Mass Timber is Gaining Traction in the U.S. Construction Industry

San Francisco, Swinerton, Perkins + Will, Oregon, California State Legislature, U.S. Construction Industry, Europe, Canada, Timber
Image courtesy of Perkins+Will

By Meghan Hall

With rapidly rising construction costs, developers and project managers are constantly looking for innovative new ways to save money, often turning an eye to the latest and most advanced technologies to do so. However, some experts in the industry are also looking at ways to use one of the world’s oldest and most basic building material: wood. Building with mass timber — a process in which the primary load-bearing structure is made of solid or engineered wood — as opposed to concrete or steel, has shown potential to save developers both time and money.

“In a way heavy timber construction goes back centuries,” said William Silva, director of project development at San Francisco-based Swinerton, a national construction firm. “It’s really an older building type that was left behind, and what’s happening now is that heavy timber is being implemented in a different way.”

Silva was just one of several panel members to speak on the subject at a Swinerton-hosted event titled “Libations and Lumber” at the end of October 2018 in San Francisco, where a panel of experts explored the unique benefits building with mass timber as well as how the product’s evolution has brought it back into the building spotlight.

Mass timber has been widely used in Europe in the past decades, but it has only recently made a foray into the United States and Canadian construction market, which has long relied on stick frame construction for smaller scale buildings and what is perceived as sturdier materials such as steel and concrete for taller projects.

“What’s exciting about mass timber is it brings the opportunity back to build at a bigger scale,” said Rebecca Holt, a senior sustainable building advisor and associate at research-based architecture and design firm Perkins + Will. “That can really transform the built environment in so many different ways.” Holt also served on the Libations and Lumber panel alongside Silva.

Both Silva and Holt acknowledge that U.S. building code and the construction industry’s wariness to adapt to new modes of construction as the primary reasons why mass timber has not taken hold in the United States. Many building codes do not allow for the construction of mass timber buildings over six stories, although some states such as Oregon have passed state-wide alternative methods for new developments. Silva speculates that California may soon follow suit.

“People are preparing the paper for California building officials to provide context for jurisdictions issuing permits,” explained Silva. “This is encouraging, because it makes it easier to have a discussion. We will sit down with a client at the initial stages and have a discussion about mass timber and where they are in the knowledge cycle and its appropriateness for and applicability to the project.”

In May, Governor Jerry Brown issued an executive order that recommended the adoption of this material into the California building code. In September 2018, a bill was presented to the California State Legislature that, if passed, would encourage state agencies to collaborate with a variety of groups on mass timber workforce training and job creation.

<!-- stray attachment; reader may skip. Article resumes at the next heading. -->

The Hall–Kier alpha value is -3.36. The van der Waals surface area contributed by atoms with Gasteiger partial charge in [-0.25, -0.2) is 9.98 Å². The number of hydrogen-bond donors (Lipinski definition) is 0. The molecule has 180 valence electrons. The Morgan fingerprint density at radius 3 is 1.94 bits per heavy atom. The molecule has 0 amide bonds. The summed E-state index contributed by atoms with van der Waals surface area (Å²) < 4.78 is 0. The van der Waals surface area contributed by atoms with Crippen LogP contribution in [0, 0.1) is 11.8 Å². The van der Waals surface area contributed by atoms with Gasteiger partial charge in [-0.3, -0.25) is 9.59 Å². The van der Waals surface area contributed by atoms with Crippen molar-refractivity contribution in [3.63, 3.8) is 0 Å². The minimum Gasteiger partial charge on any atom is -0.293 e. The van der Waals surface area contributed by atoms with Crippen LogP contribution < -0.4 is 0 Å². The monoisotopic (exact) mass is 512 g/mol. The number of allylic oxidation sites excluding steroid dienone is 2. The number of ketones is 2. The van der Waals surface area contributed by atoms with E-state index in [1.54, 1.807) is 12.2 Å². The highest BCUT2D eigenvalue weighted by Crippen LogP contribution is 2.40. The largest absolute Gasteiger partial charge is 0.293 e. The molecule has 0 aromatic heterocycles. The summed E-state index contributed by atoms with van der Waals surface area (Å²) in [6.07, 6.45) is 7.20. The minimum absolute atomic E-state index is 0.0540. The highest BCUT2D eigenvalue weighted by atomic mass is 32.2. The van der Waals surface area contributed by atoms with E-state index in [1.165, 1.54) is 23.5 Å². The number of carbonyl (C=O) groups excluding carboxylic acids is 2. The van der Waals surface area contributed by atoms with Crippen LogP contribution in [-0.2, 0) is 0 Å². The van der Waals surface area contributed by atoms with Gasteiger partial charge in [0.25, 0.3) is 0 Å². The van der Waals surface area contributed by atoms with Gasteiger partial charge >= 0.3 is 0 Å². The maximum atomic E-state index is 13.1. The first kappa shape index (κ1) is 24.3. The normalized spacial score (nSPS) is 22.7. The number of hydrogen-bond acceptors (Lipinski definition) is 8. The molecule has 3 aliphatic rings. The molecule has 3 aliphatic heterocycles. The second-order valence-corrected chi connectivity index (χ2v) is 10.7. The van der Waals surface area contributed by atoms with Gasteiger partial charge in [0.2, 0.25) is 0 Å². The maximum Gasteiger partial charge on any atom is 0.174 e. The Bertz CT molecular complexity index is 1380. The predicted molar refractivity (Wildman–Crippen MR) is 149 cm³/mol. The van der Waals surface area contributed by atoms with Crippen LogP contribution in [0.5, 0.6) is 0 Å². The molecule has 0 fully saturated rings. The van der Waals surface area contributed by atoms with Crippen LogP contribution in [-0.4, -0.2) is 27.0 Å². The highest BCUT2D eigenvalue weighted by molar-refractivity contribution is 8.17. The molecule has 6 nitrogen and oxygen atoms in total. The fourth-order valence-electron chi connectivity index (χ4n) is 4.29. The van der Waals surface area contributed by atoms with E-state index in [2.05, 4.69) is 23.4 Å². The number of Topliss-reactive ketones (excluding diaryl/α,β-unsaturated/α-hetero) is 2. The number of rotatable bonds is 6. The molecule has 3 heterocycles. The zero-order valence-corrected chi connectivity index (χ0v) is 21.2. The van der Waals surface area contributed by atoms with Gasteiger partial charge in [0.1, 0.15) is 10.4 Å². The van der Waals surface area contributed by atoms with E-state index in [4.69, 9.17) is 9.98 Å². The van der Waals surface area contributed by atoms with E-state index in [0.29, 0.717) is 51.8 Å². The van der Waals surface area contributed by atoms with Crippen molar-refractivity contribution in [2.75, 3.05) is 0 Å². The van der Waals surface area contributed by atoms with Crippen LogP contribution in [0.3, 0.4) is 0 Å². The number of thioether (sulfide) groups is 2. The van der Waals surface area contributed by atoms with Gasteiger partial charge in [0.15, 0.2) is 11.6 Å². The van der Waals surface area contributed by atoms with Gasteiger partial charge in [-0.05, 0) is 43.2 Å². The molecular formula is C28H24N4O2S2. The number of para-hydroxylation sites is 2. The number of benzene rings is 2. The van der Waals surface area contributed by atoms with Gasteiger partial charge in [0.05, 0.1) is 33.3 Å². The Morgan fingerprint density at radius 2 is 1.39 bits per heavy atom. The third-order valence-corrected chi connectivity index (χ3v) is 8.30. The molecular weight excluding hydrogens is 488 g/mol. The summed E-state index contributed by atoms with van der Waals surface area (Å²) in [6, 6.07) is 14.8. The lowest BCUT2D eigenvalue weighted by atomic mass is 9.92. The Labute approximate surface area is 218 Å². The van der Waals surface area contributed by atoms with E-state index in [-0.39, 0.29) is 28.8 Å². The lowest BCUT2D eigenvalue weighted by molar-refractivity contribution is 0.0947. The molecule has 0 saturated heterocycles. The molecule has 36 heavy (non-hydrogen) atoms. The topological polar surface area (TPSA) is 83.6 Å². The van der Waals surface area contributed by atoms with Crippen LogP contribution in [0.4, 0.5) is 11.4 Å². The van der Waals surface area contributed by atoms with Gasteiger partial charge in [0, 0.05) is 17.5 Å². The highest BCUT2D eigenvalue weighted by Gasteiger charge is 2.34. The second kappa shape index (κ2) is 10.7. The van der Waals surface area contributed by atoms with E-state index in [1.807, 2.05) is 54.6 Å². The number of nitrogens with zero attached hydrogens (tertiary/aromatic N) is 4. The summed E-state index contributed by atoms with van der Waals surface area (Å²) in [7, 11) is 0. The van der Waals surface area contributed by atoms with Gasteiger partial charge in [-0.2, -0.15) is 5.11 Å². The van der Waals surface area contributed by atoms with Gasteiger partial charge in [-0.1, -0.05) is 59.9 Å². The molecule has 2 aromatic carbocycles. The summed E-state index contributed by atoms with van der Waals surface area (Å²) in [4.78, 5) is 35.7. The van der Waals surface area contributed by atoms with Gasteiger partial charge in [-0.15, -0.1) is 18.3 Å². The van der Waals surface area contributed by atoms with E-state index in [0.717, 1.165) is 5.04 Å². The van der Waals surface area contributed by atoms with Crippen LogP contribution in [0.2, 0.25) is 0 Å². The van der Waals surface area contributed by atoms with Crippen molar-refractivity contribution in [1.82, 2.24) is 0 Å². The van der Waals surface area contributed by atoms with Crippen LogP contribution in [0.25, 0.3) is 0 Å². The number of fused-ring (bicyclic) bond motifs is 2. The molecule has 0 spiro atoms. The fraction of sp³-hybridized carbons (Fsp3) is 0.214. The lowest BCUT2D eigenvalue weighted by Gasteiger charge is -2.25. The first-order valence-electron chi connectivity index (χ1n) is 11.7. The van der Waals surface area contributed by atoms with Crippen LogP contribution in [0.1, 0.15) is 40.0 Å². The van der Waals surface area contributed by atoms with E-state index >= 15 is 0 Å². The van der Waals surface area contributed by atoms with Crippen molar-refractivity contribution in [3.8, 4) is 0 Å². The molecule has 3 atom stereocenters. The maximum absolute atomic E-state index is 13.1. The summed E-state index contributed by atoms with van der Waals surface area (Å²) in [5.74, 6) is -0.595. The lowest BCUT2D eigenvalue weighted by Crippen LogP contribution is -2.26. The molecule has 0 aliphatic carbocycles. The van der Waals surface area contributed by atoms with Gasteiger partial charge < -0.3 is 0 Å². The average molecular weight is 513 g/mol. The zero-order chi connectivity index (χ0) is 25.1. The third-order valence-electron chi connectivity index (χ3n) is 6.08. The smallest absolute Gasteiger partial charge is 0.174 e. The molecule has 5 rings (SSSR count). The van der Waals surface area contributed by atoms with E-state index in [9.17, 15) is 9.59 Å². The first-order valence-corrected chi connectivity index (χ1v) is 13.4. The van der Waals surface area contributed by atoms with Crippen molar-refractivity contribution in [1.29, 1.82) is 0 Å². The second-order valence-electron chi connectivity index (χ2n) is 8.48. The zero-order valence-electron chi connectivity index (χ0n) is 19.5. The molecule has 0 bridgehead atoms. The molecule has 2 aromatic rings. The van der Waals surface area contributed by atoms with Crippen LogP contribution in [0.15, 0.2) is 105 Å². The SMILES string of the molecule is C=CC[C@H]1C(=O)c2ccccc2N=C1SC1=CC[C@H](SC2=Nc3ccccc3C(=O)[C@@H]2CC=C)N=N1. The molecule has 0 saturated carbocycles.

For now though, Holt emphasized that most builders and developers are using mass timbers in ways that fit within existing code regulations.

“I think everybody is trying to work within the code and testing what we have,” explained Holt. “There is a lot of emphasis on being the tallest, and we’d all like to have that claim, but there is so much opportunity within the limitations that we have now.”

Even now, there are benefits to building with mass timber. According to Swinerton, using the material can expedite the building process by several months and save developers up to four percent in construction costs. Holt was more reluctant to state a hard number for potential time and money, stating that it usually depended on the size and scale of the project. Regardless, Holt said any savings makes it easier to convince developers of the merits of mass timber.

“We saw a cost material savings on one project of about $180,000; that’s not a ton,” explained Holt. “But it was still a savings. And then it was an easy sell to our client.”

There is, however, one a set of benefits that both Holt and Silva agreed make a difference and emphasized: precision, durability, sustainability.

Mass timber is fire resistant compared to regular lightwood frames, and with virtual design and prefabricated panels, mass timber is precise to a sixteenth of an inch. The precision creates safer, more efficient buildings, while the production of mass timber produces a lighter carbon footprint than steel or cement structures do. Engineered wood products have also produced structures with the potential to be just as intrinsically strong as cement or steel.

Holt described the perks of mass timber as an array of “complimentary performance benefits.”

“Mass timber offers so many perks in terms of sustainability and long-term impact,” said Holt. “It’s something that we can’t ignore and need to facilitate in the design and construction industry.”

For now, Silva and Holt agree that educating real estate professionals about the merits of mass timber is the first step to overcoming perceptions of risk, something that was apparent in the questions asked by audience participants at Swinerton’s event in October 2018.

“The engineer and construction side of our industry tends to resist the implementation of new processes or ideas, and so it still really takes effort to do something in a new way that has better sustainable outcomes and a lower cost,” said Silva.

Yet for Holt, the emphasis is clear and simple: “Let’s build with more wood!”